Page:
New Civilization News: False Information    
 False Information17 comments
picture 15 May 2005 @ 15:32, by Flemming Funch

It seems to be an integral part of our culture that we're inundated with phony messages that pretend to be useful information, but that really isn't.

The way it works is often that the more loud and visible and important a message is presented to be, the more likely it is to be complete irrelevant junk.

That's obvious in my e-mail inbox. Any message that is marked as URGENT, IMPORTANT, READ IMMEDIATELY, or that has its priority flag set to high, is almost certainly worthless spam.

And the more a message is written with strange words in small print, trying to be invisible, the more likely it is that it is covering up something you actually ought to know.

Most products you buy come with voluminous pieces of text which serve no useful purpose other than legally covering the asses of whoever produced it. They're usually in the smallest possible font and in a language that is meant to discourage you from reading it. But it will state that it is very important that your read it carefully. The text will usually either outline some monstrous contract you're entering into by accepting this product, or it will outline a lot of horrible things that could happen to you if you use it. Both of which might or might not be important or useful. You can't easily know.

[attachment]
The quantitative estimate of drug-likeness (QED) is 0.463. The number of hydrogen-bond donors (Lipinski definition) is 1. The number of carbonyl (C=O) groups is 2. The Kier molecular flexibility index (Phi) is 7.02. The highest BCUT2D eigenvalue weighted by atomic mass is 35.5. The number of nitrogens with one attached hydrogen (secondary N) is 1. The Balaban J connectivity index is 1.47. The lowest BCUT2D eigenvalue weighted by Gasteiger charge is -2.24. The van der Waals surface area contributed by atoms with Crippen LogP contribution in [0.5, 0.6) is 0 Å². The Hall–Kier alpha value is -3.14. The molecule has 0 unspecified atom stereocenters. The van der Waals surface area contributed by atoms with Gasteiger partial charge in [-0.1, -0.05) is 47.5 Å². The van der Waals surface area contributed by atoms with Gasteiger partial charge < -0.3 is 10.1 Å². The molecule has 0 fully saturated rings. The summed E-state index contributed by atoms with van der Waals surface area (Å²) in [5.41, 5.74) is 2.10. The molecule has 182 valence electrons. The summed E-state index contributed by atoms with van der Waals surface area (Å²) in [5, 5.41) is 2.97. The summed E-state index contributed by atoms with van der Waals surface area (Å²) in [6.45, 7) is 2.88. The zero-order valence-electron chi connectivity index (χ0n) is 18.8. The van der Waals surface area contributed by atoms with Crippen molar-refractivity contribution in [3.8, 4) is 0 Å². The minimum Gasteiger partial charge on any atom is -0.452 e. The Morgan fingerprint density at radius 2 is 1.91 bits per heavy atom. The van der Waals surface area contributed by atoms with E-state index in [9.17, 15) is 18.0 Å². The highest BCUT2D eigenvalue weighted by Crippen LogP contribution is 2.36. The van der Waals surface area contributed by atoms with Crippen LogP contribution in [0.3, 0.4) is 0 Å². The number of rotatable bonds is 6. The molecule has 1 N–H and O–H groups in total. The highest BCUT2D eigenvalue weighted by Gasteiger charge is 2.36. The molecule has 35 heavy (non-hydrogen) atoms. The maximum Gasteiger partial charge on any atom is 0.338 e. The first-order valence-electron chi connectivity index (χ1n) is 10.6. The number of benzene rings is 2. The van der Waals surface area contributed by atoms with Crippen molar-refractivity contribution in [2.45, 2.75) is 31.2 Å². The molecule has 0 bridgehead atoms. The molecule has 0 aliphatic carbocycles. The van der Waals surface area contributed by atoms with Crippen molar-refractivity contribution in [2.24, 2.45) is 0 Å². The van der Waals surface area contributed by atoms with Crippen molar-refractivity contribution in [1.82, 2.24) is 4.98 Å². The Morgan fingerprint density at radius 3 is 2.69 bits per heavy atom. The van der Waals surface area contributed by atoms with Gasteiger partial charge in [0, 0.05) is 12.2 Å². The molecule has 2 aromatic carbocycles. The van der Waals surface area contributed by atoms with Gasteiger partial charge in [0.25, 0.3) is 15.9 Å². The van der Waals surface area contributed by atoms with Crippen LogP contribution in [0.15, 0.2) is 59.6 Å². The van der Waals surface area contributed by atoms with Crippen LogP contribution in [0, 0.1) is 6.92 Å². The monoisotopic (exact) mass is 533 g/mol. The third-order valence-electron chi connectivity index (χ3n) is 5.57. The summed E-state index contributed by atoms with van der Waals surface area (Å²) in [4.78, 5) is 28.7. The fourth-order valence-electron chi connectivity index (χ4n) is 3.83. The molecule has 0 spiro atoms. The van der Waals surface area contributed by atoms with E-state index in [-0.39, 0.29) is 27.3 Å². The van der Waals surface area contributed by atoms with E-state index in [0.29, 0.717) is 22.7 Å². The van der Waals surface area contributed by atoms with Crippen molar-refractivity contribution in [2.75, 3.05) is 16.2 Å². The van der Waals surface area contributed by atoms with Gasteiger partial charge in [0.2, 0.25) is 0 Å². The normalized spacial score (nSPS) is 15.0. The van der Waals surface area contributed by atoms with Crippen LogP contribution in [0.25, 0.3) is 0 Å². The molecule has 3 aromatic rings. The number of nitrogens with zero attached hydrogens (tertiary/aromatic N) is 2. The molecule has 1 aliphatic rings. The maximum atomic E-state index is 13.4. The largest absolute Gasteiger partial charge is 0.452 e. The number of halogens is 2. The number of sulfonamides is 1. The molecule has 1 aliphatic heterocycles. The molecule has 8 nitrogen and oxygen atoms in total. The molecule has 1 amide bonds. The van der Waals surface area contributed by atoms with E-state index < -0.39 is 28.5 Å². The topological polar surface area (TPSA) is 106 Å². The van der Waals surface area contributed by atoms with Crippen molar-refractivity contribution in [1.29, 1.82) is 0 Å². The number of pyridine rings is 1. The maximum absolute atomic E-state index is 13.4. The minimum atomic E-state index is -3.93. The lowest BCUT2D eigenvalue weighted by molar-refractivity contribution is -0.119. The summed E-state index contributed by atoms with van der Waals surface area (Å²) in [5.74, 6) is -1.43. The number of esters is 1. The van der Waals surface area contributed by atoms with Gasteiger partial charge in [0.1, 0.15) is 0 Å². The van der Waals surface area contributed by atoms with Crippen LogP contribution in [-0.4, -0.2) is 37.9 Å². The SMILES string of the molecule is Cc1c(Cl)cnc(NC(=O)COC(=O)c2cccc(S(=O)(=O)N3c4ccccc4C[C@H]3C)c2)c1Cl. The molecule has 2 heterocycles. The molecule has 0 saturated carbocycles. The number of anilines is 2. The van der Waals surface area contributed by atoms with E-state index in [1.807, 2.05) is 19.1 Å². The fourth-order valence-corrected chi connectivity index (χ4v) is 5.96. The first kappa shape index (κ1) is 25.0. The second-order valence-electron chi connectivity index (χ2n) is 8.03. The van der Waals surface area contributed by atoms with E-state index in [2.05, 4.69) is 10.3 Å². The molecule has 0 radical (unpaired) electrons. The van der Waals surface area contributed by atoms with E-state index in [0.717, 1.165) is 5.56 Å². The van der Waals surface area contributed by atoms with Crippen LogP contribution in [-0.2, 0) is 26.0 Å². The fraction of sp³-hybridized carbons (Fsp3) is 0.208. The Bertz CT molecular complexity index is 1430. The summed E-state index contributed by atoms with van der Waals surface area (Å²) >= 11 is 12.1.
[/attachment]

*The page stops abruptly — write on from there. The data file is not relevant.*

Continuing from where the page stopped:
I don't know anybody who routinely reads all the Legal Notices, User Agreements, Terms of Use, etc that they're presented with. Even if, legally, they implicitly have agreed to a lot of stupid things when they clicked on OK, or took the shrinkwrap off a package. Like that you won't sue the company that made it, or they own everything you do with that product, or something.